In my last column, I said that I cared little for Donald Trump as a person. I really meant this.

My criticism was the loss of the universal concepts (or absolutes, as they’re sometimes called) like Justice and Democracy, values that Trump’s critics themselves said they wanted to preserve. But amazingly enough, some of the same people who now claim to want to preserve absolutes, are the very same ones (or are from the same groups) who for decades have sought to tear them down.

I remember watching an old episode of “Firing Line” as a younger man. Host Bill Buckley quoted John Stuart Mill, the father of Utilitarianism, and a favorite of progressives: “If all of mankind minus one, were of one opinion, and only one person were of the contrary opinion, mankind would be no more justified in silencing that one person, than he, if he had the power, would be justified in silencing mankind.” Although I agreed with Mill’s proposition of not silencing those in the minority, the philosophical implications where absolute truth was concerned seemed problematic. He seemed to be assuming that truth was a popular construct, something determined by the majority, rather than existing in an objective sense, which is what I had always believed.

A closer look confirmed this. “There is no such thing as absolute certainty,” Mill said, “but there is assurance sufficient for the purposes of human life.”

Other more famous philosophers also believed this way, including the nihilist Friedrich Nietzsche. “There are no eternal facts,” said Nietzsche, “as there are no absolute truths.” In short, I found that much of Western society had succumbed to Humean skepticism, leaving the notion of absolutes for various shades of subjectivity. This ideology remains today.

But it doesn’t take a genius of the Socratic sort to realize that if there are no such things as absolutes — as Nietzsche’s comment says above — then Nietzsche’s comment itself, to the extent that it is meant to be taken “absolutely,” is nonsense. The same can be said of any statement that denies absolutes. They are, in the end, self-defeating, because they’re denying even themselves. They do this by violating the law of non-contradiction, which says that something can’t be the same and its opposite at the same time. For instance, a car can’t be blue at the same time it’s green; a parakeet can’t be a sperm whale; a chicken egg can’t be a key to a new Rolls Royce; and, finally, a truth statement can’t be both true and false simultaneously.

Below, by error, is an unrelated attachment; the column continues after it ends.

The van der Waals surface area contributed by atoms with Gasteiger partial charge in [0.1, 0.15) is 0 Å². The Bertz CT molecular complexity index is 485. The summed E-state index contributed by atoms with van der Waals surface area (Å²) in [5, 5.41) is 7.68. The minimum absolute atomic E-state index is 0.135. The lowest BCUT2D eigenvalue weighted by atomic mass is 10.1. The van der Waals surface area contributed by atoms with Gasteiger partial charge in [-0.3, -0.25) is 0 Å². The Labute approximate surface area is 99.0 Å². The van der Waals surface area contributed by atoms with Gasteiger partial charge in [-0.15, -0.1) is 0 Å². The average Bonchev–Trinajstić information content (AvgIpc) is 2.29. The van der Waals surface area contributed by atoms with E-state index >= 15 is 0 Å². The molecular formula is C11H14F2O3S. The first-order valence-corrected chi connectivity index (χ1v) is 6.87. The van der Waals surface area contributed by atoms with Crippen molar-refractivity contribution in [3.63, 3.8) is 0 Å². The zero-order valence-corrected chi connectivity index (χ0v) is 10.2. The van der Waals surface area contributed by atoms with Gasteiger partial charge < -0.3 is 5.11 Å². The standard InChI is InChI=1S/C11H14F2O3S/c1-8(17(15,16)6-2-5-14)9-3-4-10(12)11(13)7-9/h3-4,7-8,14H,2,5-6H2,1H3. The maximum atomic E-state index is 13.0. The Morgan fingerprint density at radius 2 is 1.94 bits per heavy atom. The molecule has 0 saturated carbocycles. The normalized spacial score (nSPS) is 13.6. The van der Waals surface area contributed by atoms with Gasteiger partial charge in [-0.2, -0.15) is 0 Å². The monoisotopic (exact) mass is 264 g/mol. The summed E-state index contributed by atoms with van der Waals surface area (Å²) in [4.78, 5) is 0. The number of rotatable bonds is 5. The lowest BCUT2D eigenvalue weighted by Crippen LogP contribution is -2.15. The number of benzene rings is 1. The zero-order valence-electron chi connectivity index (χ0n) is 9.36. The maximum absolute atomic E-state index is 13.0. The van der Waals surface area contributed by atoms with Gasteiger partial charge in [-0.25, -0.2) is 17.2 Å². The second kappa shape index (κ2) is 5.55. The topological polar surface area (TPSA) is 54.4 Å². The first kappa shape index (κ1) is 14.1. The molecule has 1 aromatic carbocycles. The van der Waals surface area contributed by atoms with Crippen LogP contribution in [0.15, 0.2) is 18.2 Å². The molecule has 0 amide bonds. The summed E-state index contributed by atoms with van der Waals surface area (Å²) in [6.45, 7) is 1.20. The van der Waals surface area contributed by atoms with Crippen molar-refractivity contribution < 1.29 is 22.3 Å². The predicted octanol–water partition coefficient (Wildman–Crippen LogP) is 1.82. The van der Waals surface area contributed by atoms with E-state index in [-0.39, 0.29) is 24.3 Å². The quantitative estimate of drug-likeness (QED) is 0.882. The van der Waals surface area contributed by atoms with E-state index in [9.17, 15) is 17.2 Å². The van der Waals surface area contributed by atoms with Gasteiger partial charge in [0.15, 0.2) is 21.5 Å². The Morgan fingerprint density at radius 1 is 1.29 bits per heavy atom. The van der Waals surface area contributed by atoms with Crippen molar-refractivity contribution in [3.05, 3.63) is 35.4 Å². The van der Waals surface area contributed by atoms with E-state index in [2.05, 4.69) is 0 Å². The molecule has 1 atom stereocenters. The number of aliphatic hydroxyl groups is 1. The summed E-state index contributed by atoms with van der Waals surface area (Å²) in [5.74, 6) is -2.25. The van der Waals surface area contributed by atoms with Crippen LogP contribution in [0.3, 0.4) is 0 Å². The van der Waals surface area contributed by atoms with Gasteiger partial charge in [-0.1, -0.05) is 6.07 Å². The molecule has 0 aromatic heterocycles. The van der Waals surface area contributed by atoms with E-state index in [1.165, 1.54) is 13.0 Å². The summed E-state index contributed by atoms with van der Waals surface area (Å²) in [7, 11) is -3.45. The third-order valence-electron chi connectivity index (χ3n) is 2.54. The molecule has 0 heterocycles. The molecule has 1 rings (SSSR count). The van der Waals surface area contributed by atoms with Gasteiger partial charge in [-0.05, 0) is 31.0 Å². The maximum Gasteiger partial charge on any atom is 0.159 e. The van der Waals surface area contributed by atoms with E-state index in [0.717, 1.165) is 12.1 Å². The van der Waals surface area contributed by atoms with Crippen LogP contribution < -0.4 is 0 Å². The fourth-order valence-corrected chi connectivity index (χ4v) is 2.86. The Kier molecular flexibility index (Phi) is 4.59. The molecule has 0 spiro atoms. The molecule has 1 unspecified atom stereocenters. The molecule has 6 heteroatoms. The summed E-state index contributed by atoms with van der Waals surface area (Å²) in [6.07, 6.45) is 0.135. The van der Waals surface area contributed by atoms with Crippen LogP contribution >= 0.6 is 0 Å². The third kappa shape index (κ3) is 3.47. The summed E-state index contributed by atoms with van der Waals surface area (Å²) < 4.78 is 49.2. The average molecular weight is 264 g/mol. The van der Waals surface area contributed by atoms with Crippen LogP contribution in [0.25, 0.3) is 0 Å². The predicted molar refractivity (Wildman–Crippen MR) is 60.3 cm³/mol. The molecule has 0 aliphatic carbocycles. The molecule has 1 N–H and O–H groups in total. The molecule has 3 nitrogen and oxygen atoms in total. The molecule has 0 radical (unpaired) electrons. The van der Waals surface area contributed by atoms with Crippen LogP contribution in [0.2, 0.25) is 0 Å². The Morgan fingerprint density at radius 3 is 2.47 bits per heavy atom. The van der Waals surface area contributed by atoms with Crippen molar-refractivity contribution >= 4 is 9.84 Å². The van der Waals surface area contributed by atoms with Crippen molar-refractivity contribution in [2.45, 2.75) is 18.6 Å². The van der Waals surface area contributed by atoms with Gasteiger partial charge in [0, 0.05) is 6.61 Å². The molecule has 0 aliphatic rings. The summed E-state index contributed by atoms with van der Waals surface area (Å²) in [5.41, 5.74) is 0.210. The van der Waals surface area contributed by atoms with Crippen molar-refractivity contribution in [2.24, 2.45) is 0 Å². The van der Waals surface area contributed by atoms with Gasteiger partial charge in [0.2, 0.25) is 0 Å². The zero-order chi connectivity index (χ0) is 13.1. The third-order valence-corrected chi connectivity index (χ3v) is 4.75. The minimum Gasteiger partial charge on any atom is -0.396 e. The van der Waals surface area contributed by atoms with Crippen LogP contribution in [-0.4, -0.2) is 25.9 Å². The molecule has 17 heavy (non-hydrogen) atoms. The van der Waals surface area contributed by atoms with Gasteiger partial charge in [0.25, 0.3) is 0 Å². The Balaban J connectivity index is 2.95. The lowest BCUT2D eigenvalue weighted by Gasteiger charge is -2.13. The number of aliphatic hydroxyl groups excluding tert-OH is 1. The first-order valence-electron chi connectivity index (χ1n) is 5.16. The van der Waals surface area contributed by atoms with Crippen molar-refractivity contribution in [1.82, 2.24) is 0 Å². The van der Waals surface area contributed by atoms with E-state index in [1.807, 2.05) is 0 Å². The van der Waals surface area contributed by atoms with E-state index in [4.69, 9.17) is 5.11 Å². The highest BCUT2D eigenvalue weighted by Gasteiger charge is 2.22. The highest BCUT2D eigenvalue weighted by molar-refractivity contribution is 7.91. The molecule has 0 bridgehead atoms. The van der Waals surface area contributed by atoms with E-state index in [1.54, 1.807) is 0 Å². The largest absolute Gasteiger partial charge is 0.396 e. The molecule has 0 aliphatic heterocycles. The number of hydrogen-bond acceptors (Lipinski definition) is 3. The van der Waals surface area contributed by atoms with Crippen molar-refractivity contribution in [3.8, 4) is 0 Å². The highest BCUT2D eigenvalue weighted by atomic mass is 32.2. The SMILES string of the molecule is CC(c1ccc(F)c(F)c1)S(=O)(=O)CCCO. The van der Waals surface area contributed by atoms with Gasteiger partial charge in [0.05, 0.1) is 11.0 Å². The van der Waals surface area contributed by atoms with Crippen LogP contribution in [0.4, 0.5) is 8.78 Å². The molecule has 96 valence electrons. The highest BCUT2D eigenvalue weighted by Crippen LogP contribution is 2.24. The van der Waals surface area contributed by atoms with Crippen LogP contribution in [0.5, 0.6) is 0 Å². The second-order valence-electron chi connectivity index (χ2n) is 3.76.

This refusal to abide by sound logic has not served our culture well. In fact, it’s left us bankrupt where the category of moral reasoning is concerned. Once upon a time, philosophers toyed with the veracity of truth; now, we reach for scalpels to experiment with what it means to be human. At this rate, it’s easy to imagine a future skeptic beheading himself simply to see if René Descartes’ principle, “cogito, ergo sum,” is valid or not.

I don’t blame modern-day commentators for worrying about Justice and Democracy. But some of us have been worried about them, just as we’ve been concerned about all the absolutes, for quite some time. “Never be afraid to raise your voice for honesty and truth,” author William Faulkner said. But how to defend that which we seem determined to destroy?

Until we stop cherry-picking which absolutes we want to defend, as well as which situations we want them to apply to, we will truly be “tossed to and fro by the waves … by craftiness in deceitful schemes,” will be, as Francis Schaeffer said, standing with our “feet firmly planted in mid-air.”

It doesn’t have to be this way. We can turn the huge, swaying, wayward ship that is Western civilization around.

First, we must recognize that, because absolutes are, well, absolute, we as a culture or government don’t control them. They exist separately from us. They were put there by God and are part of His nature.

Next, difficult as it is at first, we must persevere to follow these truths, because even a bicycle can seem wobbly to a cyclist who’s been on his feet long enough. We will have the consolation of Aristotle, who said, “We are what we repeatedly do. Excellence, then, is not an act, but a habit.”

Finally, although difficult, following these truths will give us the same peace that Winston Churchill experienced the night after being elected Prime Minister. At the very least, we can sleep the sleep of the righteous.            

Along with his father, Allen Keller runs a lumber business in Stevenson, Alabama. He has a Ph.D. in Creative Writing from Florida State University and an MBA from University of Virginia. He can be reached for comment at

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